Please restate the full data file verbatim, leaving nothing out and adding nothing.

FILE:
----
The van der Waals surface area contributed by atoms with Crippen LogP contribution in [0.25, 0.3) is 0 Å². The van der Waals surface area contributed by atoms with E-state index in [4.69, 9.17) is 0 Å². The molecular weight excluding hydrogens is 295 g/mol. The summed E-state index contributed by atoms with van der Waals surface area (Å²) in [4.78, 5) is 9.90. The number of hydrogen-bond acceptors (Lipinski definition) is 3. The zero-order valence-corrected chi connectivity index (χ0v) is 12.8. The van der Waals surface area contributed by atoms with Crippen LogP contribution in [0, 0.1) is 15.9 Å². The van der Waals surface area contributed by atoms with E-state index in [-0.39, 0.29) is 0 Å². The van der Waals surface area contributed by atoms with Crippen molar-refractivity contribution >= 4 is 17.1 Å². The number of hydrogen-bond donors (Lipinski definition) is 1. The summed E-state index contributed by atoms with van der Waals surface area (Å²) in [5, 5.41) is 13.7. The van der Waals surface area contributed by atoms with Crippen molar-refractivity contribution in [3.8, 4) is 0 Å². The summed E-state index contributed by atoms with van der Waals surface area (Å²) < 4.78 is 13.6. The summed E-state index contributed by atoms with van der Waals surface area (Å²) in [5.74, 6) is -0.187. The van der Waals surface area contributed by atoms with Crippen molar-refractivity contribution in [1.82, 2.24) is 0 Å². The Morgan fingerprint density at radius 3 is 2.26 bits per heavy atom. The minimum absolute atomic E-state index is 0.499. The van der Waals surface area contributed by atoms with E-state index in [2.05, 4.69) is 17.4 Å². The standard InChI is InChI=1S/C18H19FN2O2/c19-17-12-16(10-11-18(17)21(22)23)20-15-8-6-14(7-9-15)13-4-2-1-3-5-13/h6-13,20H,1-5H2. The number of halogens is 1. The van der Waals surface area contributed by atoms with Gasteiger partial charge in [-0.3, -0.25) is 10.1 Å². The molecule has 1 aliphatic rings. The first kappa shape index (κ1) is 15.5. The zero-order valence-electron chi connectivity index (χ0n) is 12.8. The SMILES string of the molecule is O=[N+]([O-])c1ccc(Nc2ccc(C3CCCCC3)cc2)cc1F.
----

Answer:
The van der Waals surface area contributed by atoms with Crippen LogP contribution in [0.25, 0.3) is 0 Å². The van der Waals surface area contributed by atoms with E-state index in [4.69, 9.17) is 0 Å². The molecular weight excluding hydrogens is 295 g/mol. The summed E-state index contributed by atoms with van der Waals surface area (Å²) in [4.78, 5) is 9.90. The number of hydrogen-bond acceptors (Lipinski definition) is 3. The zero-order valence-corrected chi connectivity index (χ0v) is 12.8. The van der Waals surface area contributed by atoms with Crippen LogP contribution in [0, 0.1) is 15.9 Å². The van der Waals surface area contributed by atoms with E-state index in [-0.39, 0.29) is 0 Å². The van der Waals surface area contributed by atoms with Crippen molar-refractivity contribution >= 4 is 17.1 Å². The number of hydrogen-bond donors (Lipinski definition) is 1. The summed E-state index contributed by atoms with van der Waals surface area (Å²) in [5, 5.41) is 13.7. The van der Waals surface area contributed by atoms with Crippen molar-refractivity contribution in [3.8, 4) is 0 Å². The summed E-state index contributed by atoms with van der Waals surface area (Å²) < 4.78 is 13.6. The summed E-state index contributed by atoms with van der Waals surface area (Å²) in [5.74, 6) is -0.187. The van der Waals surface area contributed by atoms with Crippen molar-refractivity contribution in [1.82, 2.24) is 0 Å². The Morgan fingerprint density at radius 3 is 2.26 bits per heavy atom. The minimum absolute atomic E-state index is 0.499. The van der Waals surface area contributed by atoms with E-state index in [2.05, 4.69) is 17.4 Å². The standard InChI is InChI=1S/C18H19FN2O2/c19-17-12-16(10-11-18(17)21(22)23)20-15-8-6-14(7-9-15)13-4-2-1-3-5-13/h6-13,20H,1-5H2. The number of halogens is 1. The van der Waals surface area contributed by atoms with Gasteiger partial charge in [-0.3, -0.25) is 10.1 Å². The molecule has 1 aliphatic rings. The first kappa shape index (κ1) is 15.5. The zero-order valence-electron chi connectivity index (χ0n) is 12.8. The SMILES string of the molecule is O=[N+]([O-])c1ccc(Nc2ccc(C3CCCCC3)cc2)cc1F.